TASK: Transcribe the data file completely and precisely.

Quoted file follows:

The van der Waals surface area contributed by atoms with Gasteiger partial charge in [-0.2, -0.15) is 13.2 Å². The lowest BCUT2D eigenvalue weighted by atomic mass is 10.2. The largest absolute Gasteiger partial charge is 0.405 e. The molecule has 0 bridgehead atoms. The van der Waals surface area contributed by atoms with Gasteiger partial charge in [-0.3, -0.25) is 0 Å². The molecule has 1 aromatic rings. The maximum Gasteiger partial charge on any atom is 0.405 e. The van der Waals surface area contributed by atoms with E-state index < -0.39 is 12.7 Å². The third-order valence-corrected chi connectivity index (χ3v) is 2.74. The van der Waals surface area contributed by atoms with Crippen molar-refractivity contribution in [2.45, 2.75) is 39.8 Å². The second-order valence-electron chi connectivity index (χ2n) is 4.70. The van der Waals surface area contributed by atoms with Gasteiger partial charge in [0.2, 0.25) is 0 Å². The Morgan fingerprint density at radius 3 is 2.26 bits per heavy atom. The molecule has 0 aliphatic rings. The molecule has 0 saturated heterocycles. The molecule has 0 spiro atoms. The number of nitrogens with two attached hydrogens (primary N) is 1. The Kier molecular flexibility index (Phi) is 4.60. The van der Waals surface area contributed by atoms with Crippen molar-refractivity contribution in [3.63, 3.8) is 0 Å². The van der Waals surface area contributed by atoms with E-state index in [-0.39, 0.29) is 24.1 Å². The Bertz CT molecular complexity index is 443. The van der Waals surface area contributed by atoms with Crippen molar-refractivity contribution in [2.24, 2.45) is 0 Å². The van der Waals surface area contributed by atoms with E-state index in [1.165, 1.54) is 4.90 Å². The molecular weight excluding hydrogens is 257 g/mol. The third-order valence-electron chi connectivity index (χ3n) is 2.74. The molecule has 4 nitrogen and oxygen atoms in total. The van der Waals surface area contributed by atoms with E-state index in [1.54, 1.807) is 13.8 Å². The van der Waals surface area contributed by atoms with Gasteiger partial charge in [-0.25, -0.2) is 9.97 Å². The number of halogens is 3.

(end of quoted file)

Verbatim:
The van der Waals surface area contributed by atoms with Gasteiger partial charge in [-0.2, -0.15) is 13.2 Å². The lowest BCUT2D eigenvalue weighted by atomic mass is 10.2. The largest absolute Gasteiger partial charge is 0.405 e. The molecule has 0 bridgehead atoms. The van der Waals surface area contributed by atoms with Gasteiger partial charge in [-0.3, -0.25) is 0 Å². The molecule has 1 aromatic rings. The maximum Gasteiger partial charge on any atom is 0.405 e. The van der Waals surface area contributed by atoms with E-state index < -0.39 is 12.7 Å². The third-order valence-corrected chi connectivity index (χ3v) is 2.74. The van der Waals surface area contributed by atoms with Crippen molar-refractivity contribution in [2.45, 2.75) is 39.8 Å². The second-order valence-electron chi connectivity index (χ2n) is 4.70. The van der Waals surface area contributed by atoms with Gasteiger partial charge in [0.2, 0.25) is 0 Å². The Morgan fingerprint density at radius 3 is 2.26 bits per heavy atom. The molecule has 0 aliphatic rings. The molecule has 0 saturated heterocycles. The molecule has 0 spiro atoms. The number of nitrogens with two attached hydrogens (primary N) is 1. The Kier molecular flexibility index (Phi) is 4.60. The van der Waals surface area contributed by atoms with Crippen molar-refractivity contribution in [3.63, 3.8) is 0 Å². The van der Waals surface area contributed by atoms with E-state index in [-0.39, 0.29) is 24.1 Å². The Bertz CT molecular complexity index is 443. The van der Waals surface area contributed by atoms with Crippen molar-refractivity contribution in [2.24, 2.45) is 0 Å². The van der Waals surface area contributed by atoms with E-state index in [1.165, 1.54) is 4.90 Å². The molecular weight excluding hydrogens is 257 g/mol. The third-order valence-electron chi connectivity index (χ3n) is 2.74. The molecule has 4 nitrogen and oxygen atoms in total. The van der Waals surface area contributed by atoms with E-state index in [1.54, 1.807) is 13.8 Å². The van der Waals surface area contributed by atoms with Gasteiger partial charge in [-0.25, -0.2) is 9.97 Å². The number of halogens is 3.